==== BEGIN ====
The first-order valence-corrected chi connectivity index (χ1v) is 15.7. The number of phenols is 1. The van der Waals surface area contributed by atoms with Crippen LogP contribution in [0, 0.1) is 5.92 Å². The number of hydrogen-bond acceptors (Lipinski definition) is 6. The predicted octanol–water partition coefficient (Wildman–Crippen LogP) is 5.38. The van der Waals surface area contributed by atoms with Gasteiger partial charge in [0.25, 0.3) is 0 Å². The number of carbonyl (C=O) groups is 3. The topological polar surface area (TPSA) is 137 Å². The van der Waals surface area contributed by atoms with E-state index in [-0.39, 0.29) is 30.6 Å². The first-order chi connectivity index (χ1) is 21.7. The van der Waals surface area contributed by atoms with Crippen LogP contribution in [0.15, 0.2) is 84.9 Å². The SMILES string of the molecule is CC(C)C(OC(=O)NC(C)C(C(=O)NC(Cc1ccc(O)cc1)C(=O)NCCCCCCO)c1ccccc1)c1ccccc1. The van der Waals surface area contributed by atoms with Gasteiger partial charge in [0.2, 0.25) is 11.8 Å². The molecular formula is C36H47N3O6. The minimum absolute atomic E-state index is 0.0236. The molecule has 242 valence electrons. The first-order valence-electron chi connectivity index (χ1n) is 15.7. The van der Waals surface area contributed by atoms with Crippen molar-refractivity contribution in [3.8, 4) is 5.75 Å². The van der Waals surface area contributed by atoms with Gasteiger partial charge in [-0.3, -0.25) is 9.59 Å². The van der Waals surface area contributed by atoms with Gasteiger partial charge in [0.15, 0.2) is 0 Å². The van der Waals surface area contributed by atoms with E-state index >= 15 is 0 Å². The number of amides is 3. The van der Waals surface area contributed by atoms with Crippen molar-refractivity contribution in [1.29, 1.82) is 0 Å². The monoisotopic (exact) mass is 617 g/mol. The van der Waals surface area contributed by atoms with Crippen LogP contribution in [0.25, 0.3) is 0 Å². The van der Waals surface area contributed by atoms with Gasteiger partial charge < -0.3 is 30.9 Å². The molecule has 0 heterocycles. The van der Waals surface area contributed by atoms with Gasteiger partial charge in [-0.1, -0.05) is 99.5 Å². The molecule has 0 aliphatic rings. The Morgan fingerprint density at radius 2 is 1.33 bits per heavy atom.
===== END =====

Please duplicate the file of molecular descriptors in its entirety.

The first-order valence-corrected chi connectivity index (χ1v) is 15.7. The number of phenols is 1. The van der Waals surface area contributed by atoms with Crippen LogP contribution in [0, 0.1) is 5.92 Å². The number of hydrogen-bond acceptors (Lipinski definition) is 6. The predicted octanol–water partition coefficient (Wildman–Crippen LogP) is 5.38. The van der Waals surface area contributed by atoms with Gasteiger partial charge in [0.25, 0.3) is 0 Å². The number of carbonyl (C=O) groups is 3. The topological polar surface area (TPSA) is 137 Å². The van der Waals surface area contributed by atoms with E-state index in [-0.39, 0.29) is 30.6 Å². The first-order chi connectivity index (χ1) is 21.7. The van der Waals surface area contributed by atoms with Crippen LogP contribution in [0.15, 0.2) is 84.9 Å². The SMILES string of the molecule is CC(C)C(OC(=O)NC(C)C(C(=O)NC(Cc1ccc(O)cc1)C(=O)NCCCCCCO)c1ccccc1)c1ccccc1. The van der Waals surface area contributed by atoms with Gasteiger partial charge in [0.2, 0.25) is 11.8 Å². The molecular formula is C36H47N3O6. The minimum absolute atomic E-state index is 0.0236. The molecule has 242 valence electrons. The first-order valence-electron chi connectivity index (χ1n) is 15.7. The van der Waals surface area contributed by atoms with Crippen molar-refractivity contribution in [3.8, 4) is 5.75 Å². The van der Waals surface area contributed by atoms with Gasteiger partial charge in [-0.3, -0.25) is 9.59 Å². The van der Waals surface area contributed by atoms with Gasteiger partial charge in [0.15, 0.2) is 0 Å². The van der Waals surface area contributed by atoms with E-state index >= 15 is 0 Å². The number of amides is 3. The van der Waals surface area contributed by atoms with Crippen molar-refractivity contribution in [1.29, 1.82) is 0 Å². The monoisotopic (exact) mass is 617 g/mol. The van der Waals surface area contributed by atoms with Crippen LogP contribution in [0.25, 0.3) is 0 Å². The van der Waals surface area contributed by atoms with Gasteiger partial charge < -0.3 is 30.9 Å². The molecule has 0 heterocycles. The van der Waals surface area contributed by atoms with Gasteiger partial charge in [-0.1, -0.05) is 99.5 Å². The molecule has 0 aliphatic rings. The Morgan fingerprint density at radius 2 is 1.33 bits per heavy atom.